No Evidence of Mexican Influenza in UK Pigs

UK - Human influenza A type H1N1 has been circulating in Mexico since mid-March 2009. It has now spread further.
calendar icon 29 April 2009
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It has been suggested that this strain of influenza virus may have originated from pigs. The virus has not been isolated from pigs and there have been no reports of unusual disease in pig herds.

Speaking to the Newspaper Society at the Palace of Westminster Environment Secretary Hilary Benn said, "The UK and some other members of the European Union undertake routine surveillance to help detect the presence of animal diseases not normally present in the EU and to identify any change in the prevalence of diseases that do occur. Results of our surveillance suggest that this variant of H1N1 does not appear to be present in pigs in the UK or anywhere else in the EU. However we are taking this developing situation very seriously and will maintain our surveillance effort, keeping the public and industry informed of any developments.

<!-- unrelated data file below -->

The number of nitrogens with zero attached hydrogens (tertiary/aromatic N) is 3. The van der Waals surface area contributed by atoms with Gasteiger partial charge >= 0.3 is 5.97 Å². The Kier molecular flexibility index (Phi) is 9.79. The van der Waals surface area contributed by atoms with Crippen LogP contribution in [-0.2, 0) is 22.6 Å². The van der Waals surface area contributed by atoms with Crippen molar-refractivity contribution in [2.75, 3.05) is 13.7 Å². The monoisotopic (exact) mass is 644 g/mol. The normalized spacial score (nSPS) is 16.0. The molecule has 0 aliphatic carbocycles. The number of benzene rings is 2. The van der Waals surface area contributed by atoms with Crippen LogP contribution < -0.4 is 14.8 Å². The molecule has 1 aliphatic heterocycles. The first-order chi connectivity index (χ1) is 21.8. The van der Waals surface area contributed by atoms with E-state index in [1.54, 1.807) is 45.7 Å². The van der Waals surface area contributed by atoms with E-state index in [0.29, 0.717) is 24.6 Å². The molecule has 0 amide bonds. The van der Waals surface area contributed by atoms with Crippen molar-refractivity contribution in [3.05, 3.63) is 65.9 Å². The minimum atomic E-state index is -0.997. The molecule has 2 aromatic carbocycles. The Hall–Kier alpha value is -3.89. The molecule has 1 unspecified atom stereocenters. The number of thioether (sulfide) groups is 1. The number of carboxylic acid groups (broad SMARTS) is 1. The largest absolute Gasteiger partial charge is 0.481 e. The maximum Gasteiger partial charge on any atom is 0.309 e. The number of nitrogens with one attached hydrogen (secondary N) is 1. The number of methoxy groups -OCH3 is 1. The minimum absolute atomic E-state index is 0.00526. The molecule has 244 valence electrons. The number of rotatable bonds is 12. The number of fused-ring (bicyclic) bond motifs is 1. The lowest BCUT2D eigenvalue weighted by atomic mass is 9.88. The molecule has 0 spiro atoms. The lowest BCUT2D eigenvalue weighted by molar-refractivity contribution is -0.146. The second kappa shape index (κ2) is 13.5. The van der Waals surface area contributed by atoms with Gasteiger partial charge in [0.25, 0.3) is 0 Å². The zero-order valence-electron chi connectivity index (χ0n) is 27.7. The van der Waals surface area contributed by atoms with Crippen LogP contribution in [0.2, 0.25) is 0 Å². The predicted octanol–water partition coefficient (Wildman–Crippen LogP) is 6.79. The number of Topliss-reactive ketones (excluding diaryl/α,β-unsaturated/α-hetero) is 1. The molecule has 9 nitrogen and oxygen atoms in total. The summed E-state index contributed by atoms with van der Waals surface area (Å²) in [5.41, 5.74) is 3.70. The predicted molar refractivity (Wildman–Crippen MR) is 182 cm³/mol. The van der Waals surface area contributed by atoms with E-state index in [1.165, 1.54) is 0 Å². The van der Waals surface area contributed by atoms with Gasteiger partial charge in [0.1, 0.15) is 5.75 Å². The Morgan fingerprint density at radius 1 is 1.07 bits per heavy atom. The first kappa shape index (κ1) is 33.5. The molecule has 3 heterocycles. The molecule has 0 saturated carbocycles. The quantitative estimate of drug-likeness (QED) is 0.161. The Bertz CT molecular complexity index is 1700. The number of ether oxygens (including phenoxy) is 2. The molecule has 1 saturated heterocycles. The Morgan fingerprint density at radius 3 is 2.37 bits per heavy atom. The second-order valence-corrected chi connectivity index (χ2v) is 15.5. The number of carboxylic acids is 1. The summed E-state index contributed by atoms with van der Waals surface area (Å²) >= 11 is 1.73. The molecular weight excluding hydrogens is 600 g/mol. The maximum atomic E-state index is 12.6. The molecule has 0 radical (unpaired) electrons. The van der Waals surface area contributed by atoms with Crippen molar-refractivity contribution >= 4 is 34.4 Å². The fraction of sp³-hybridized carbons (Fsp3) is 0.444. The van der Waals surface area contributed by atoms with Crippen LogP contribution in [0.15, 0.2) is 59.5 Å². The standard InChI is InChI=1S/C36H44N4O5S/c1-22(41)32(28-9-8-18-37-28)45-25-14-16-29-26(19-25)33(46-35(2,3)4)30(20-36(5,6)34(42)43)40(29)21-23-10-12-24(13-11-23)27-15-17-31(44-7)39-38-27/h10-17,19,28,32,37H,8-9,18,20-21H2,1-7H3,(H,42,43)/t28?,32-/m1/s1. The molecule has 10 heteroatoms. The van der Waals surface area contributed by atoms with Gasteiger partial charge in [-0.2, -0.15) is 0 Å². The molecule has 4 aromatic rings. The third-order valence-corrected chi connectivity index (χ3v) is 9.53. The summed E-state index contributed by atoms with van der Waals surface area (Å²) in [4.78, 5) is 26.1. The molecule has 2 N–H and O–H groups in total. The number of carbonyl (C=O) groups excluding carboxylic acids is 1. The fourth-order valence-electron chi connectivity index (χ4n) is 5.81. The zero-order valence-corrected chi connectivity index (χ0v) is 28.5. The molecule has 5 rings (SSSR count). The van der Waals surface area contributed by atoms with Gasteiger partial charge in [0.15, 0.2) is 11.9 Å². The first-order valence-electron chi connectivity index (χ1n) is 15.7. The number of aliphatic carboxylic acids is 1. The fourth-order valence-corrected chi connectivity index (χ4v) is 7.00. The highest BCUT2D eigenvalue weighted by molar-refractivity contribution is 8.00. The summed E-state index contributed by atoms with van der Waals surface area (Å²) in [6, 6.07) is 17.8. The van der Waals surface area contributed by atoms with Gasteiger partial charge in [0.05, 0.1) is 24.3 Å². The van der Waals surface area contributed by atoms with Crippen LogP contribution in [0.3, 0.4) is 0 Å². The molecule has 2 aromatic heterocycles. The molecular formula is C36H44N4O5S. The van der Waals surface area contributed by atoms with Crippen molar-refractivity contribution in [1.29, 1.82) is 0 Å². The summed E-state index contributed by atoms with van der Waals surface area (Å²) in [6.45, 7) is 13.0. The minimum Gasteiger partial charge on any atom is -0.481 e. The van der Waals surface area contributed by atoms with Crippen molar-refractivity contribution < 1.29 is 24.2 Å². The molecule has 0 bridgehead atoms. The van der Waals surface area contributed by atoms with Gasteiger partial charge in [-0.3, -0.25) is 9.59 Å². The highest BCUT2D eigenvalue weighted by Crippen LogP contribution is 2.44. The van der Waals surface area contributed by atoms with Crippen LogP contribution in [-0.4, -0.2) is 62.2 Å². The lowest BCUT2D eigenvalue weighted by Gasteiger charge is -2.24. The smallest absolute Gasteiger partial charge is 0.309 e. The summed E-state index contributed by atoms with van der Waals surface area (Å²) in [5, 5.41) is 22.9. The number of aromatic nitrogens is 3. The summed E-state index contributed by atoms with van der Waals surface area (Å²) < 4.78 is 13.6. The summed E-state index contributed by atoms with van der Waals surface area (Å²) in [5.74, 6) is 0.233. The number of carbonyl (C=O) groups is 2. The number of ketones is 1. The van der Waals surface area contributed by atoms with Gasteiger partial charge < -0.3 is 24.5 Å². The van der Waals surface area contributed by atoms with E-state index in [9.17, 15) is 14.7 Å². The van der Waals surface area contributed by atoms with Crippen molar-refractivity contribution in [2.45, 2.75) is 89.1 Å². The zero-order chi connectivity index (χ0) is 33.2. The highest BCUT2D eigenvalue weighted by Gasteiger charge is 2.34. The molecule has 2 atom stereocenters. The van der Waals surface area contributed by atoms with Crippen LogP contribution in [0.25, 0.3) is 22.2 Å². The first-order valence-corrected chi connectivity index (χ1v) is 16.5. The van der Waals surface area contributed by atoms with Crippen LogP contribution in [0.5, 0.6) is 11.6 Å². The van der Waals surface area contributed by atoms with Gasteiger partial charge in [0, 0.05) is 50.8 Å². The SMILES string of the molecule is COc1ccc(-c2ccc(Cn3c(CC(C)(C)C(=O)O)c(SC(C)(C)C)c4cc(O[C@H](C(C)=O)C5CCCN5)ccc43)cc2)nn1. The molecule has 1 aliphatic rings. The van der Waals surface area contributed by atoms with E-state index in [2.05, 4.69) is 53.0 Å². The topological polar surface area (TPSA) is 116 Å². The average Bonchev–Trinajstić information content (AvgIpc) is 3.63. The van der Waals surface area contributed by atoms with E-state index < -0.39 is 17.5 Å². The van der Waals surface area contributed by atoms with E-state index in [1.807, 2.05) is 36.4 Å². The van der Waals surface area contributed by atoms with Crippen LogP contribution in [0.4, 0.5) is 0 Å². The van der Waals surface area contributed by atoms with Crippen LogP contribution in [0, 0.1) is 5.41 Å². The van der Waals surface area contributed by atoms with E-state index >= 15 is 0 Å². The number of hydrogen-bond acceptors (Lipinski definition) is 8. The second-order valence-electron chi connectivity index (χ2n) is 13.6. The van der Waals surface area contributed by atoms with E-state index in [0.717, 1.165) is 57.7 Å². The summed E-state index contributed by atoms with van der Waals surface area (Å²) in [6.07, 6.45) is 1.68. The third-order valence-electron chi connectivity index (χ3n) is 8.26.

"The EU does not import any live pigs or pig products from Mexico, and our risk assessment indicates that there is a negligible likelihood of introducing human influenza strain H1N1 to the UK by the legal import of pigs or pig products from North America.

"As the World Health Organisation has made clear, this situation does not pose a food safety risk to consumers. Eating properly handled and cooked pork and pork products is perfectly safe.

"Personal imports of meat are not permitted from Mexico, Canada or the USA, or indeed anywhere outside Europe."

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